On our fourth day in Italy, we wanted a slow, relaxing day. We wanted to take a day trip outside of Rome. Our friends Adam and Stacey recommended that we check out Sperlonga.
I actually had in mind that we would go to the famous town of Positano while we are in Italy. Positano is where colorful houses sit atop a coastal hill and is a hot (insta) “gram” spot. But it was a 3+ hour drive from Rome, at best, so it was not meant to be. Sperlonga it is! We drove.
Sperlonga is a relatively unknown beach town, an hour drive south of Rome. It looks like Positano, except that the hilltop houses are white instead of colorful and it is a smaller town. It is apparently one of the best kept secrets of Italy.
We had heard that food outside of Rome could be even more amazing than inside Rome. And that was right! We went to a Michelin star restaurant called Gli Archi and we had such good food. And not that expensive. We had two types of pasta, a plate of grilled vegetables, a whole fish with white wine sauce, and wine. The waiter rolled out a cart with a plate of real, whole fresh fish before he took our order. I think we chose dorado, which served 2-3 portions. The waiter was wearing a tux and had great service, making jokes with us. Amazing food at a coastal Italian town, CHECK.
After leisurely lunch, we took a leisurely stroll around town and had some gelato. We had strawberry, pistachio, and coffee flavors. Breezy, slow-paced, charming Italian coastal town with whitewashed houses atop a hill overlooking blue sea, white curvy stair cases, white walkways, CHECK CHECK CHECK.
We drove about 10 minutes to go see a famous cave, or grotto, at Villa of Tiberius. It is an ancient ruin of a fishing settlement. It was part of a museum. The museum was hard to find. There was no sign to speak of. We went into three different streets or parking areas before we decided we found it. We had to ask the person at the museum to learn that it was in fact the museum, because there was no clear English sign. It was a nice walk around the cave and the grounds.
We drove back to Rome before dinner time and had dinner with Adam and Stacey at Le Tavernelle, near their apartment. It was a home-style trattoria. We had cacio e pepe, which was a dish Care Bear and I were obsessed over in Italy and had ordered several times in Italy at different restaurants. It literally means “cheese and pepper” and it’s a simple white spaghetti dish with just black pepper and peccorino cheese. I don’t like cheese and I don’t like black pepper, but I like this dish. We even had it after we came back from Italy to the bay area, at an Italian restaurant in SF.
We also had a dish of cooked greens I never had before, salmon ravioli, pesto pasta, grilled shrimp, baked artichokes, and others. I ate my heart out. I ate like there was no tomorrow. I was so happy to be in Italy. I took pieces of bread and soaked up the sauce from the bottom of the dishes. I did not want to leave any bit of Italian goodness behind.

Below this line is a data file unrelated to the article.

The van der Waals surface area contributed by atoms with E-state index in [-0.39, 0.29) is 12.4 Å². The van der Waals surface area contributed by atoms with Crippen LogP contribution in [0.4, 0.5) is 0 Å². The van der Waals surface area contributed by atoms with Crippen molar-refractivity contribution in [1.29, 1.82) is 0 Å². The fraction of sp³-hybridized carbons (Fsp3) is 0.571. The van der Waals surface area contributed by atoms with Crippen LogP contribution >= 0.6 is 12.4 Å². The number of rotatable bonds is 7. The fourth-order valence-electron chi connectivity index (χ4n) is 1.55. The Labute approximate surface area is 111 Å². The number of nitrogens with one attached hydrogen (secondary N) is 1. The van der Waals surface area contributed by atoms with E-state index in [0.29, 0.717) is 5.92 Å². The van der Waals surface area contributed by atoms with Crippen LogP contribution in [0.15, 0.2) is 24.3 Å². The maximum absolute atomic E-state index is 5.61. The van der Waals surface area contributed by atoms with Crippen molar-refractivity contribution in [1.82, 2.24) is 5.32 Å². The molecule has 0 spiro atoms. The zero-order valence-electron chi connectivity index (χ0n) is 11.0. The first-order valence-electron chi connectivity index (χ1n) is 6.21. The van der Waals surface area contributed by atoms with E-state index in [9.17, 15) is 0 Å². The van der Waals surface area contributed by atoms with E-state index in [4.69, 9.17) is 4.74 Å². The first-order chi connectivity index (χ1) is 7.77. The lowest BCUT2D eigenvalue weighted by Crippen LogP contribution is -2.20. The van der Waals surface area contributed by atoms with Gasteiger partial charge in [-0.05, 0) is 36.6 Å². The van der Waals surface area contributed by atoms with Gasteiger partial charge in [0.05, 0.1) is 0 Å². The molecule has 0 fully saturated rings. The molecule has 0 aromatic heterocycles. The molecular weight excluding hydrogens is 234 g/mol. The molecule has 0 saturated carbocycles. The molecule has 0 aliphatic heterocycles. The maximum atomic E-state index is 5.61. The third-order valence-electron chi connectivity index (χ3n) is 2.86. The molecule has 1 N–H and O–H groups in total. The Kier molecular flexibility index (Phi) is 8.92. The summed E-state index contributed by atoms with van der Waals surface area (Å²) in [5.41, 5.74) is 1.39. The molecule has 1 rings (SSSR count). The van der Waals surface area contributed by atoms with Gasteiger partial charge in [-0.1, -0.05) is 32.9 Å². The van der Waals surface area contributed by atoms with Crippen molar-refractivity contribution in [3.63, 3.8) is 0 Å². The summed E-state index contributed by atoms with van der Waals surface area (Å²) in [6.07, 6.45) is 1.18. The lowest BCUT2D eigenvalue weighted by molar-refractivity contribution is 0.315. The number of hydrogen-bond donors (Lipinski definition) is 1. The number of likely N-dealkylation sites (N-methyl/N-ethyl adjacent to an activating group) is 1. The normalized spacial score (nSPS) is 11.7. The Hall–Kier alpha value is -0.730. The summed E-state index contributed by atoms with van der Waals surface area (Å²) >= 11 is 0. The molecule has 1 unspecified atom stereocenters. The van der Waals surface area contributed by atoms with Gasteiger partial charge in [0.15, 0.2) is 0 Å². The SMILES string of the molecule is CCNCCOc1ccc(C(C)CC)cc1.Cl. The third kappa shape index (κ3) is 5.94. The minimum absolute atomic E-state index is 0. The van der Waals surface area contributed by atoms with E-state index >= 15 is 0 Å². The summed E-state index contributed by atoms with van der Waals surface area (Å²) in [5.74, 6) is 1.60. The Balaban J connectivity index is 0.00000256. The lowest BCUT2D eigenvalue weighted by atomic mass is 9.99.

After dinner, we went to the Trevi fountain, just the most famous tourist spot in Rome. I was so happy to be back here, 20 years after I was here the first time. My life had changed since that time. I became an adult, I got married, I had a baby, and I was a full-blown lawyer. I am thankful for my parents who showed me the world and took me around famous places in Europe while I was still only a teenager. And I am thankful that I was able to be back here as a happier person. I found happiness in those 20 years, hooray!
Trevi fountain was built around the same time the American White House was built, in the late 1700s. It gets its water from, or at least it used to, an aqueduct nearby. And, as far as I can tell, it is famous because it was in the movies a lot. It was nice to visit it during night because there was less people and the lights were pretty.
A note about Dash’s stroller: Dash’s car seat stroller and car seat had not made it to Rome when we arrived in Rome from California. I think they got lost in the Heathrow airport, where we had a layover, because the Heathrow airport has a weird rule that does not allow gate-checking. (Our stroller and car seat were gate-checked in California.) Thankfully, out of luck, British Airways somehow found them, when they had initially said they were lost, and the stroller and the car seat arrived to our friends’ place on our third day.
But it turns out we did not, or could not, really use the stroller much in Rome or Venice because of the hills and the cobblestones. We got good use out of the hipseat baby carrier every day instead.
The only times we used the stroller was to walk to the Trevi fountain from our friends’ place, which was a 10 minute walk, to go to lunch in Sperlonga, and on our fifth day, when we spent the whole day in Vatican City. Thank you Care Bear for carrying Dash around in the baby carrier for so long almost every day. ❤